Even if the architecture of UAVCAN v1 may seem somewhat unorthodox now, our extensive experience with vehicular networking makes us confident that in the long-term perspective our design will prove successful.
Our partners at the Dronecode Foundation have released the first domain-specific standard based on UAVCAN v1 – the DS-015 UAVCAN Drone Standard, which is an application & physical layer specification for unmanned aerial vehicles based on UAVCAN. In the long term, we anticipate the appearance of other domain-specific standards based on UAVCAN developed by independent special interest groups (SIG):
We are pleased to see UAVCAN v1 being implemented in reusable software components by independent developers. There are three most prominent high-quality implementation libraries authored without affiliation with the core UAVCAN development team that deserve a mention:
We welcome any news on reusable third-party implementations of UAVCAN, so if you are working on one, please, register on the forum and let us know.
Our official libraries are on a stabilization streak this year:
Libcanard v1.0 (the C implementation) released in October 2020.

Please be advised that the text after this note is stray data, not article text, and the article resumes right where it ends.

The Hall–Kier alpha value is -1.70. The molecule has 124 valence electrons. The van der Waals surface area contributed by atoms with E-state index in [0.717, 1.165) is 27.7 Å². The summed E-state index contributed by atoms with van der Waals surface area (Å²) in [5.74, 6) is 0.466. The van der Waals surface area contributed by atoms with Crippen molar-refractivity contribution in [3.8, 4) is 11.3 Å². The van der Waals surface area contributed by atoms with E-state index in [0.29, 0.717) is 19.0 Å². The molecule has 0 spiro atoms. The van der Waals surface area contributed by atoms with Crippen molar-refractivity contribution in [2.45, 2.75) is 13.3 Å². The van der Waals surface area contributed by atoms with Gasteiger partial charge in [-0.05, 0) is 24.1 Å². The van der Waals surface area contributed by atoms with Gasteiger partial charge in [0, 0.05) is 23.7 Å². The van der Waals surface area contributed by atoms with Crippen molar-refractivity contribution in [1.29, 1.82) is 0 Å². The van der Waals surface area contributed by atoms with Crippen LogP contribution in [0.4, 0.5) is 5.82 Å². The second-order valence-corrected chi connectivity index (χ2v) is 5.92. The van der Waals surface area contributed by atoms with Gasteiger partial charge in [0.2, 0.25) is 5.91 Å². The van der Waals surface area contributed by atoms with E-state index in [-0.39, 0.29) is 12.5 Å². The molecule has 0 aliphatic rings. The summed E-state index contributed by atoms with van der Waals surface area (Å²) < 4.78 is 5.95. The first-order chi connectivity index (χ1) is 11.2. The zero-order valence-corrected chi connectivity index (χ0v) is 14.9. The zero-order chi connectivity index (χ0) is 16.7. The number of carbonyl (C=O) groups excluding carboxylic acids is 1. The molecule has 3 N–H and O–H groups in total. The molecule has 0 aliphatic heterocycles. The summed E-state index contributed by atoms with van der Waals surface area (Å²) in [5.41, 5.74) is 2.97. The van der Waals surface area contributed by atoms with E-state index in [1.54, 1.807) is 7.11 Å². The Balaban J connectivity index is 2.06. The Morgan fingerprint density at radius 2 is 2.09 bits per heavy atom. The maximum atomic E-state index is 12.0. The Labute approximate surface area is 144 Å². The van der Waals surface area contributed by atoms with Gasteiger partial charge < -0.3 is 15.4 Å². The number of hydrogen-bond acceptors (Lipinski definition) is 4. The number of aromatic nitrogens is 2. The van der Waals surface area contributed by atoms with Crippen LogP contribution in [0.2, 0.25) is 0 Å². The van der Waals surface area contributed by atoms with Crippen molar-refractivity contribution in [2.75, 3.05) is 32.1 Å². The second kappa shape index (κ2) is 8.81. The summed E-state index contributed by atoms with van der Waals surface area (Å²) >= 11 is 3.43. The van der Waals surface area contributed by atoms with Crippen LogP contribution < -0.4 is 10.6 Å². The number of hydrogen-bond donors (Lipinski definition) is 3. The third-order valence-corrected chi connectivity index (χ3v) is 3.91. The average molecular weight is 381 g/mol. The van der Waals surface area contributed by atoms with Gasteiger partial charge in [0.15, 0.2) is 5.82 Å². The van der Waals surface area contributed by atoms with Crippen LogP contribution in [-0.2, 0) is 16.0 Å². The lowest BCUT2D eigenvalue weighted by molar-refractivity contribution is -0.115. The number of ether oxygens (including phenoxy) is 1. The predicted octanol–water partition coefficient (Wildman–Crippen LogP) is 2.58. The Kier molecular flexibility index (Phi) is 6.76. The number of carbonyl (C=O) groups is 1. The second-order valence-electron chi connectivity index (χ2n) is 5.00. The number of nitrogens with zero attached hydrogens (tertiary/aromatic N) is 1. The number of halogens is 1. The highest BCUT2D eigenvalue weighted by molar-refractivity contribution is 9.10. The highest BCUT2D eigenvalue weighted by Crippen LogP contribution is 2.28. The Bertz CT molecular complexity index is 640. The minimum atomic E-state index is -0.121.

PyUAVCAN v1.1 (the Python implementation) released in December 2020 (PyUAVCAN skipped v1.0 for historical reasons involving a version number conflict with the old v0 implementation).
Nunavut v1.0 (the DSDL transcompiler) released in December 2020.
We are less pleased to report that some of the critical projects are falling behind the schedule. Specifically, Libuavcan (the official C++ implementation), Yukon (the UAVCAN IDE), and the formal standardization effort virtually did not advance this year due to the lack of resources and the COVID-19 pandemic forcing our contributors to readjust their priorities. It is our plan to focus on these components during 2021.
Additionally, we are planning to explore the possibility of using UAVCAN as a middleware for ROS and further the work on the experimental UAVCAN/UDP transport.